They recognize that slums are an asset along their city's development path.
Slums are an economic and social asset to their cities. Cities across Asia and Africa which recognize this and create development pathways into the formal city will be the strongest cities in the decades to come.
 They keep their slumdwellers inside the city with them.
Those cities which push their migrant slumdwellers outside of the city hurt themselves. It disconnects them from the jobs they were doing and the services they were providing for the rest of the city. They will simply flood back into newly created slums. Migrants flood to emerging economies and their contributions help further grow those economies. Wise cities keep slumdwellers in their city through a mix of upgrading and integration.
 They provide a quasi-legal status for their slums.
This recognizes that slums are an asset and that they have a legitimate role to play in the city's development as places of positive transition. This quasi-legal status avoids crushing slums under the weight of current regulation but instead, provides the stability they need to build forward. In essence, they make them Charter Microcities that are connected to the larger macrocity they are a part of. This is good for both, it's a symbiotic relationship. One that is currently somewhat hidden and not somewhat skewed. They have a role to play. They belong.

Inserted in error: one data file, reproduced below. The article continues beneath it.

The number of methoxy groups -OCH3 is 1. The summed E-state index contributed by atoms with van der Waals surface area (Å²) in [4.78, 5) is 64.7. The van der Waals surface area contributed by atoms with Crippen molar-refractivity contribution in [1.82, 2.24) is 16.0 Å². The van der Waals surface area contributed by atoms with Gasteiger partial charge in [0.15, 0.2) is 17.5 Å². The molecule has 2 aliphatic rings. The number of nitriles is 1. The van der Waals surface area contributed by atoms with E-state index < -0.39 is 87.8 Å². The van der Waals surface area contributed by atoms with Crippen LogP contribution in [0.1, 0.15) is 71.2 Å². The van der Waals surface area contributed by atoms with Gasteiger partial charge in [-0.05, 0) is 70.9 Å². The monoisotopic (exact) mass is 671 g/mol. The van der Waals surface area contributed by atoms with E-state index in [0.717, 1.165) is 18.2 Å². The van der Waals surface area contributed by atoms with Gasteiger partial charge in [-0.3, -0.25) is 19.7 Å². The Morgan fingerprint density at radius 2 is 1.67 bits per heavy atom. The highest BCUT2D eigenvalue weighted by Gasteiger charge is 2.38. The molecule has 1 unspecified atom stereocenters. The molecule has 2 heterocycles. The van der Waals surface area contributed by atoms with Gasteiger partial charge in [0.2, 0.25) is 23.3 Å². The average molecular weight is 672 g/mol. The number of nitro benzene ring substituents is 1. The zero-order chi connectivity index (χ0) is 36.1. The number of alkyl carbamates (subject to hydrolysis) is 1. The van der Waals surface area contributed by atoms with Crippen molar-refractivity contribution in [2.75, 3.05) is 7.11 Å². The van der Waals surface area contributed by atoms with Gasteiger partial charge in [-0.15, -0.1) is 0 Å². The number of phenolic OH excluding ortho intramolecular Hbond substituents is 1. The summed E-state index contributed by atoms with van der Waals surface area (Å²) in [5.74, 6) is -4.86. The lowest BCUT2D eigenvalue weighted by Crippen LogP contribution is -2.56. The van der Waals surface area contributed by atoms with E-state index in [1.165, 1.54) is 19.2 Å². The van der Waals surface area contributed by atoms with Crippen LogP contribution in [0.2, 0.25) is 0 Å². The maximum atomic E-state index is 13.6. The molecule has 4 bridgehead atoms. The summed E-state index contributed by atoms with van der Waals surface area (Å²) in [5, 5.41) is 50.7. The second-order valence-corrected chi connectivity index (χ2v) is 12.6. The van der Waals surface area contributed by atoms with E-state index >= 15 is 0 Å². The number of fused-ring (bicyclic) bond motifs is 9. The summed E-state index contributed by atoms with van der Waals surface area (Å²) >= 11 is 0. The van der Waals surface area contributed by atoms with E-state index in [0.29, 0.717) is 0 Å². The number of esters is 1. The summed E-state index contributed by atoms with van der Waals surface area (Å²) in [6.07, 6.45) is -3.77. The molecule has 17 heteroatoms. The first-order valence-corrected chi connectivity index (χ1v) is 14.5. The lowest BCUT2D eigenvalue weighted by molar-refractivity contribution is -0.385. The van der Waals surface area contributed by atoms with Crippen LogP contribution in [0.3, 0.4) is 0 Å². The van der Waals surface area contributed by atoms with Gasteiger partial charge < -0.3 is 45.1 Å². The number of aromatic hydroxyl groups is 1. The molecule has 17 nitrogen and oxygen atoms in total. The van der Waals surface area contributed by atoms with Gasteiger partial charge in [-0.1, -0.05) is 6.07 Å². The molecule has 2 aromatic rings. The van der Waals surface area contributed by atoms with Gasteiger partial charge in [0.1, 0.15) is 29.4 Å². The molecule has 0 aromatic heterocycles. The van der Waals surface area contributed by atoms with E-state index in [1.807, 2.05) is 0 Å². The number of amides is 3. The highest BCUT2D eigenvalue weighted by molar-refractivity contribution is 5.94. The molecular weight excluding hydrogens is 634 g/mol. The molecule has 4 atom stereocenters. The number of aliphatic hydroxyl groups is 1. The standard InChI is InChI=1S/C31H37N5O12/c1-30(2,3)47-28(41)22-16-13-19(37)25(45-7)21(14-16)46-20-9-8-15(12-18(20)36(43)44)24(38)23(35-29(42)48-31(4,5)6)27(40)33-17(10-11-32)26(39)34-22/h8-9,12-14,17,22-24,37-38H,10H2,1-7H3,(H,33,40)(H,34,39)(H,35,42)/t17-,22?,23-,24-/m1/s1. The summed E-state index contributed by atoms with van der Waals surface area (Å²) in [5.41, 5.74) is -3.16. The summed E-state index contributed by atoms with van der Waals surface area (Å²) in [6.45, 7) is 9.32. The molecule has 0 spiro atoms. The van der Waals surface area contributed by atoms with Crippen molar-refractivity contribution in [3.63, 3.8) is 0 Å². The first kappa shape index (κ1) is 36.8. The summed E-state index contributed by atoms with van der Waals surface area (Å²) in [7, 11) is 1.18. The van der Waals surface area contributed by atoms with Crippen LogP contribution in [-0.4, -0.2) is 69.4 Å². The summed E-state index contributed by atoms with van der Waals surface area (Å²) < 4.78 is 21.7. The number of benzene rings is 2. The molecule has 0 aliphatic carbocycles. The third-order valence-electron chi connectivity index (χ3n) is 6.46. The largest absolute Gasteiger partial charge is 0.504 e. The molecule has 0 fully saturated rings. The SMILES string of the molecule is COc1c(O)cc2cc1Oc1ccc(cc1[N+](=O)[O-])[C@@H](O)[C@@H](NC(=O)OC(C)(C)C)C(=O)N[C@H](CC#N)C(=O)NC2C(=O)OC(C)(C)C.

They invest into their slums and they see it as a good investment.
They bring their slum citizens along with them into the 21st century so they don't risk being dragged back collectively into the last century. They do it because it's the right thing to do and because they are protecting the future of everyone in the city.
 They capitalize on the spirit of entrepreneurship that is naturally embedded in slums.
Migrants living in some slums are one hundred times more entrepreneurial than their formal urban counterparts. There is a spirit of entrepreneurship and corresponding resilience found in slums across Asia, Africa, and Latin America. Governments who struggle to provide essential services to all of their informal slums can look to partner with local entrepreneurs to provide essential services. In the white space of informality, new models can emerge.
In short, smart and wise cities see their slums not as blight but as assets. They partner with them as a key player in the development of their city.
Photo by Cameron MacMaster
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